I understood the first part for incandescent bulbs, and make sure measure directly below at 95-100 degrees. For bullet point #3, you use LED lights for which purpose? Just for regular lighting right?

That guide you made is absolutely incredible, so thank you very much for having made that. Definitely going to go based off that to ensure the best quality of life.
More on bullet point 3: Ambient lighting is important. It should look bight and "sunny" in the indoor enclosures during the day. LEDs give bright balanced light, with very little heat, and very little electrical usage.

Drive up to SCV and you can get a giant 2.0 cu. ft. bag of fine grade orchid bark for $12. Its only about 30 miles form DTLA.


Here is the bag:
Orchid Bark.JPG
 

J0KER

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More on bullet point 3: Ambient lighting is important. It should look bight and "sunny" in the indoor enclosures during the day. LEDs give bright balanced light, with very little heat, and very little electrical usage.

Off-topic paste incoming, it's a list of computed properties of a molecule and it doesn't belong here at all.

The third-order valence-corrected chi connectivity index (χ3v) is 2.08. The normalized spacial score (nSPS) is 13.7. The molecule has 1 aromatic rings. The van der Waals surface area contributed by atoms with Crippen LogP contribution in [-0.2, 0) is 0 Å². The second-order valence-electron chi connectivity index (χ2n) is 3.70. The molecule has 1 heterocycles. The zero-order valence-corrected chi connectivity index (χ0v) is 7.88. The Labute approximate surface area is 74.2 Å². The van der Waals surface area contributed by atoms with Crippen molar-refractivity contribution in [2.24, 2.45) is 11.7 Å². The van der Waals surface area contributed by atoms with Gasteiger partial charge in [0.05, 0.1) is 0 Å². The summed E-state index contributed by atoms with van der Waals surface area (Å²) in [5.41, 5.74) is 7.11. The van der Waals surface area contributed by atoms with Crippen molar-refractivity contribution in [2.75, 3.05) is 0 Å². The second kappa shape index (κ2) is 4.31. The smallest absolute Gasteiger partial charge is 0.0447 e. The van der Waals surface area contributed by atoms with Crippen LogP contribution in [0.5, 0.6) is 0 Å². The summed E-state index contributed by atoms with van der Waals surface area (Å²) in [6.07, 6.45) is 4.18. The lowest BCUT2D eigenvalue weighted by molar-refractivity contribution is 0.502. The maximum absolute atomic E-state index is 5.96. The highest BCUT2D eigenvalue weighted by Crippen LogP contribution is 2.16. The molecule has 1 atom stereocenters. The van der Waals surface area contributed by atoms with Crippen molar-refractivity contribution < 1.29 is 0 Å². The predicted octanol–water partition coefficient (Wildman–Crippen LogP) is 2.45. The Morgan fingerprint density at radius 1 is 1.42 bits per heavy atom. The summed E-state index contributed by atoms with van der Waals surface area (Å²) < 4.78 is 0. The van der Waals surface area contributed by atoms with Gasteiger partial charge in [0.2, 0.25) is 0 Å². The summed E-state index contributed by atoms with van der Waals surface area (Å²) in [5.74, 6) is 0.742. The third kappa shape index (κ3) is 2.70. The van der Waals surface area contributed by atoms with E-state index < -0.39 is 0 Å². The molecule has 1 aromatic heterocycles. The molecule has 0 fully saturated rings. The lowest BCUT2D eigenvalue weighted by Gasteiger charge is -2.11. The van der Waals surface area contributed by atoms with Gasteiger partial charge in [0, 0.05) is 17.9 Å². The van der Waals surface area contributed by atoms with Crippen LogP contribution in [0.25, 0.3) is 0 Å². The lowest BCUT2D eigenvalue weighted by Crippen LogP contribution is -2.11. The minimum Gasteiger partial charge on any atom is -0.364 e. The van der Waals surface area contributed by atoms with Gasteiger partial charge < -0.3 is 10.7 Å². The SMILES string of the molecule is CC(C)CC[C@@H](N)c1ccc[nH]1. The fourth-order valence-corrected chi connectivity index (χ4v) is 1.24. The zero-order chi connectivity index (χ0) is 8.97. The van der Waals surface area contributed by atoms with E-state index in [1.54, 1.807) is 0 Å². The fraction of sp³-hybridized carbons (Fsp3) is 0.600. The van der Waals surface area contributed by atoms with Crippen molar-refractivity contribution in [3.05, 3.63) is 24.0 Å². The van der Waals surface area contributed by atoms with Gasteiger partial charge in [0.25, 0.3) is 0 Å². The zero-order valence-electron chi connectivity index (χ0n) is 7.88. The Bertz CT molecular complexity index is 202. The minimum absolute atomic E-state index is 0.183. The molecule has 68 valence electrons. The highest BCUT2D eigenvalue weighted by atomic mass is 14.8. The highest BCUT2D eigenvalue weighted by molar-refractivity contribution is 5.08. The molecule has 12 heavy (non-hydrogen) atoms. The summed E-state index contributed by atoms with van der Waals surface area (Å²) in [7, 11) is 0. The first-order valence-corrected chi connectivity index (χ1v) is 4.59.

Drive up to SCV and you can get a giant 2.0 cu. ft. bag of fine grade orchid bark for $12. Its only about 30 miles form DTLA.


Here is the bag:
View attachment 311918
Would a HO UVB fluorescent act as ambient lighting? I plan on taking him out probably about once or twice a week in sunlight for about an hour, in addition to having a UVB. I believe the UVB can act as both purpose for the UVB rays & for ambient lighting to ensure the tank bright balanced and lite up.

I will definitely check that out! Thank you!

I found this on Petco, wonder if it would suffice for UVB / ambient lighting? I don’t want to get a light that will burn his eyes or cause him any harm, hopefully this one I found can help?
 

maggie3fan

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Thank you for the response! Hmm, I just hope I’m not left with more springtails than substrate lol. If they can be kept in moderation small amounts that’d be great, i just don’t want an army of them.
Would you also recommend to bake the substrate to get rid of them if they start to take over?
Nope, I'd just completely change out the soil...
 

KarenSoCal